Yeah, I've been kind of looking into it, but I forget the model so I'll have to embarrass myself real quick in the store.


Currently reading this, very easy to understand and pretty fun to read. Way better than my professor. Quickly learning more MIPS assembly, it's really fun.


thanks for the link I've been planing on learning some assembly over the summer this looks like great starting point.


This is one of the biggest hurdles practitioners of theory must overcome: computers are in the real world with physical limitations.

I once had a Haskeller try and lecture me on Claude Shannon, Information Theory, and the Turing Machine when I asserted the fact that we use binary because computers rely on electricity. It's easy to get caught up in the academia of thoughts and theories without realizing the reason those thoughts existed was because of a real world need.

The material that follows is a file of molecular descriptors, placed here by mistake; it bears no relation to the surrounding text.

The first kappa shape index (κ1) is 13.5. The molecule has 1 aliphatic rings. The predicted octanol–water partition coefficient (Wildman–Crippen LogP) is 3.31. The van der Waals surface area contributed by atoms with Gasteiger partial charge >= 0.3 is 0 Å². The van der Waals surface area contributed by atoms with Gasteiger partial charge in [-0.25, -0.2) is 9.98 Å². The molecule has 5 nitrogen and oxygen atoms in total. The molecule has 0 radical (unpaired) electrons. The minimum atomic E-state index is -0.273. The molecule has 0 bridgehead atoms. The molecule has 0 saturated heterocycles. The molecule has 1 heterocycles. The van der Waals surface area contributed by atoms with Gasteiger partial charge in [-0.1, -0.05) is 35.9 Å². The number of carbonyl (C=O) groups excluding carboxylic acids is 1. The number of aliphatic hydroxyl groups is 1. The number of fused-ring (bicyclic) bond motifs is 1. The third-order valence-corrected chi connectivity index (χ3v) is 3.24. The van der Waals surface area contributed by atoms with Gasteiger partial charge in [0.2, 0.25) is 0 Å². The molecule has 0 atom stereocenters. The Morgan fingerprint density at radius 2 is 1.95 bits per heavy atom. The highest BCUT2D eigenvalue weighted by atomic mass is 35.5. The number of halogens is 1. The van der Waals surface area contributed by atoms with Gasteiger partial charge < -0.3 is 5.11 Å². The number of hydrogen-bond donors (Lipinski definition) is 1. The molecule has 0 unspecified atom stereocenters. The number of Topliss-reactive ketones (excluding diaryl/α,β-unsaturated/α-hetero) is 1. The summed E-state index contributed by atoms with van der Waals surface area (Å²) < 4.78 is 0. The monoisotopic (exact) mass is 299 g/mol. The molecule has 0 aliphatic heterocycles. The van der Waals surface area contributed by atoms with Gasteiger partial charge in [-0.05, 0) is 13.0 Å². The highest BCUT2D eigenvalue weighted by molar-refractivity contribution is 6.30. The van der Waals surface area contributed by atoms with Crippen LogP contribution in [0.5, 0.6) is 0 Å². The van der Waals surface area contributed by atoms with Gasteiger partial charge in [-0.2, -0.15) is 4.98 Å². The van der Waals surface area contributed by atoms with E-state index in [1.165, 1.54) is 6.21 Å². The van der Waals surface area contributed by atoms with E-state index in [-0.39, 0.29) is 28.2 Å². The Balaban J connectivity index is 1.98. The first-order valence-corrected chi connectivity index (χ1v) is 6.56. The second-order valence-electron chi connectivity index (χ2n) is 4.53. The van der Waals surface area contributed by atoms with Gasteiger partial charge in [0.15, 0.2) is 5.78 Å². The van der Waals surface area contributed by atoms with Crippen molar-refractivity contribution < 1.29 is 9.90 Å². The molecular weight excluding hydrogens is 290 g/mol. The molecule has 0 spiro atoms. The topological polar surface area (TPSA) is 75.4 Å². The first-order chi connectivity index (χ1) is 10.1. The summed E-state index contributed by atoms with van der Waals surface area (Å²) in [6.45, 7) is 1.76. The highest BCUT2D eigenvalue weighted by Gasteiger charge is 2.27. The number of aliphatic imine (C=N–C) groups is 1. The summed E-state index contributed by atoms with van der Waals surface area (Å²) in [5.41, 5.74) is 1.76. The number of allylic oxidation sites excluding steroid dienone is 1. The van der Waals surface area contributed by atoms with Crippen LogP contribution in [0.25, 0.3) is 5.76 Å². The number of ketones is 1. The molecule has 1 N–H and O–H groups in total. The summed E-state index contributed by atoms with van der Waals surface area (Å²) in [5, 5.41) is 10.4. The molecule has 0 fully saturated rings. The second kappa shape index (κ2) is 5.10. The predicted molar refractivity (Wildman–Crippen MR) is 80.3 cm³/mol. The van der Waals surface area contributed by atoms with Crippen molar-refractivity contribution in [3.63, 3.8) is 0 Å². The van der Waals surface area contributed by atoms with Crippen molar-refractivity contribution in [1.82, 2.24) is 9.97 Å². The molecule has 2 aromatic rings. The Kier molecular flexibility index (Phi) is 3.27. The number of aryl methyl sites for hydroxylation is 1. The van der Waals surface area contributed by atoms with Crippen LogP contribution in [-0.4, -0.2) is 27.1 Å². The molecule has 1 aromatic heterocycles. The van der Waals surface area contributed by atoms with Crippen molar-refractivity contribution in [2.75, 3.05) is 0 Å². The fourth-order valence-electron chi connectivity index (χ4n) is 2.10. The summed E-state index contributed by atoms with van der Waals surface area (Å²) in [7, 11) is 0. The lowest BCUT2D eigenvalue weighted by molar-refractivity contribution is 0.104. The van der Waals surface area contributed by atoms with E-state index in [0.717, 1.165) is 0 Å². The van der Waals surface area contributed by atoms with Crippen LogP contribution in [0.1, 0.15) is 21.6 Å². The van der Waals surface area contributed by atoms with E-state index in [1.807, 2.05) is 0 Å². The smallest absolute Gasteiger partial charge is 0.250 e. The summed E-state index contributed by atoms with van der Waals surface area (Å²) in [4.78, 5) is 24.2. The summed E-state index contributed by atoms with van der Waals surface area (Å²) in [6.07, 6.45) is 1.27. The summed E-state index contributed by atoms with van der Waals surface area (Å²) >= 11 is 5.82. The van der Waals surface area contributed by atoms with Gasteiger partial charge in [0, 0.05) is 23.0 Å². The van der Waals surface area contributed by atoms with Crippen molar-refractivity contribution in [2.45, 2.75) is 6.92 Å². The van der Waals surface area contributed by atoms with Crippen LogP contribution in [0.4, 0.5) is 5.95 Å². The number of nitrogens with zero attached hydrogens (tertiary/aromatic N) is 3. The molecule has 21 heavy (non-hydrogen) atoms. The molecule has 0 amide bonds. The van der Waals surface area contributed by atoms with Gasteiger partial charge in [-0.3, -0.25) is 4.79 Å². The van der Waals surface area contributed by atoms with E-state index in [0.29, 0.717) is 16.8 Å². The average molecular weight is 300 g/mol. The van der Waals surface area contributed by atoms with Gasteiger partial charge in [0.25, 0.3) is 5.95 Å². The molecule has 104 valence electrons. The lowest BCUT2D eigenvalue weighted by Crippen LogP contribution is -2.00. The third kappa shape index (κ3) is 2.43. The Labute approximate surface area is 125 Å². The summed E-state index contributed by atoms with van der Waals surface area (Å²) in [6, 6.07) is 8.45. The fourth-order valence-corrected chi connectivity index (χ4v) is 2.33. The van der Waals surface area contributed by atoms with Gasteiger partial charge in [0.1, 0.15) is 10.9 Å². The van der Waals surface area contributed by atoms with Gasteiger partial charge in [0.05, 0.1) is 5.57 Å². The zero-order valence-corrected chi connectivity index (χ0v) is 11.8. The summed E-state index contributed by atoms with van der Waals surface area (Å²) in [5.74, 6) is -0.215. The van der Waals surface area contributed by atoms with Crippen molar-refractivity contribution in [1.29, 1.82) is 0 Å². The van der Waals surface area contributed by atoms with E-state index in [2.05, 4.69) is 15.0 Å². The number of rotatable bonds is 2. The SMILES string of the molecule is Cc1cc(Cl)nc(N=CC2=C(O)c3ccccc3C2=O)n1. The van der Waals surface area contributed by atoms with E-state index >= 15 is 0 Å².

The "essence" of computer indeed has nothing to do with traditional computers in exactly the same way the "essence" of mathematics has nothing to do with the pencil! But that doesn't mean bridges, buildings, and roads are engineering theories thought up and conceived completely separately from real life -- conversely they were created because of our need for them.

The theories are created because of our need and don't exist outside of that. If for some reason the need "to compute" in our society never existed, you can be sure that branch of mathematics wouldn't either.


Anyone know any good resources for writing assemblers and/or disassemblers?


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This looks cute. Can I write custom blocks in verilog for it? This might be more visualy appealing in presentations then just dull waveforms and cursors.